GOP Hispanic Conference Highlights Deep Denial on Immigration

Letting our immigration debate spiral even further away from real solutions would be a disaster, not just for the Republican Party, but for our nation.
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Today, in Miami, the Republican-backed Hispanic Leadership Network hosted a conference to “provide a unique opportunity for center-right leaders to speak with—and more importantly listen to—the Hispanic community,” according to conference co-chair Jeb Bush.

Early in the day, Bush stated:

It would be incredibly stupid [for the Republican Party] to ignore the burgeoning Hispanic vote.

Given the anti-immigrant rhetoric that emanates from so many GOP leaders these days, however, it won’t be a simple matter to win these voters back.

As a new America’s Voice memo makes clear, Republican leadership is stuck in a deep rut of denial and inflexibility when it comes to Latino outreach and their party’s position on immigration. They seem to think that taking up kinder, gentler “rhetoric” and reaching out on “common values”—instead of revisiting their party’s extreme immigration policies—will do the trick.

One panelist at the conference, conservative syndicated columnist Ruben Navarrette, made this very point quite passionately at this afternoon’s panel on media and messaging. From a live blog of the conference:

Update - 2:55 PM: Navarrette: "If you come away thinking that this is all about language and tone, you will miss the point... You are always going to be number 2... The problem is not the tone. It is the message itself—it is offensive, racist. You’ve got to fix the product.” […]

Commentator Alex Castellanos, Sr. disagrees. He appears to believe that a majority of Latinos agree with the Republican Party on immigration policy.

Helen Aguirre disagrees with Castellanos: "Jeb Bush is the only one who challenged Tom Tancredo. If the [majority of the] Republican Party disagrees but keeps quiet…"

Ruben Navarrette argued that the GOP has a track record on immigration that:

  1. Deals with immigration dishonestly
  2. Caters to that ugly element of racism -- "nativism/racism is in the bloodstream"
  3. Offers "solutions" that ignore the problem.

Navarrette cites the fight to repeal the 14th Amendment and Arizona's SB1070 as two examples of false solutions on immigration. We couldn’t agree more.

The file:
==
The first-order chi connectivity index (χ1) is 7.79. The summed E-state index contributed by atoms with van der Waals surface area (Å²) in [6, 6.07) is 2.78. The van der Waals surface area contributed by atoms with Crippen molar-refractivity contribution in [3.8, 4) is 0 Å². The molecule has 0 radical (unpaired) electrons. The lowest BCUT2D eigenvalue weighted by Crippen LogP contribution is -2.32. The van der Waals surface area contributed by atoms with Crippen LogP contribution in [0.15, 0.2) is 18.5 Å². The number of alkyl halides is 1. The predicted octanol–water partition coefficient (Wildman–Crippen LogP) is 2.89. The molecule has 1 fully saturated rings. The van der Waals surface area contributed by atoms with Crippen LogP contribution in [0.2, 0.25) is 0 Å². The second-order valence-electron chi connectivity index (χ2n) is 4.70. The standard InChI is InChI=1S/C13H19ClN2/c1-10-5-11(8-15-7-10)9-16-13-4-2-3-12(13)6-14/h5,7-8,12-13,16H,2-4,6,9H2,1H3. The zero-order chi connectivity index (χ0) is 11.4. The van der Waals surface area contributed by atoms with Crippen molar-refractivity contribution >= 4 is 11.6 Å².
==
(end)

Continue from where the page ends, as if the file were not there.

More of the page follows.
The Republican Party cannot be the party of Proposition 187, the Sensenbrenner bill, Arizona’s ‘papers, please’ immigration law, Sharron Angle’s anti-Latino campaign ads, Steve King’s electric fence, Lamar Smith’s ‘deport 'em with a smile’ proposals, and the defeat of the DREAM Act and still win a respectable share of Latino votes in 2012.

Over the last three elections, Latino voters have been loud and clear in their message to the GOP. They voted increasingly Democratic in large part because the Republican Party embraced an anti-immigrant, anti-Latino agenda. With new Census figures showing that Latino political power is still on the rise, it’s hard to imagine the Republican Party winning the presidency or a number of House and Senate races in 2012 without their votes.

As NPR summarizes:

“…that is the cold, hard math of the GOP's problem. In 2012, they need to find a way to win more than 40 percent of that vote — and not just in Florida but in other swing states, like Colorado, Arizona, Nevada and New Mexico.”

Jeb Bush is trying to create a way forward for Republicans with Latino voters, but that path may be permanently blocked by the anti-immigration hysteria being fomented by Senator Jeff Sessions, Representative Steve King, Representative Lamar Smith, Representative Elton Gallegly, and the entire Republican "nativist lobby."

Letting our immigration debate spiral even further away from real solutions would be a disaster, not just for the Republican Party, but for our nation.

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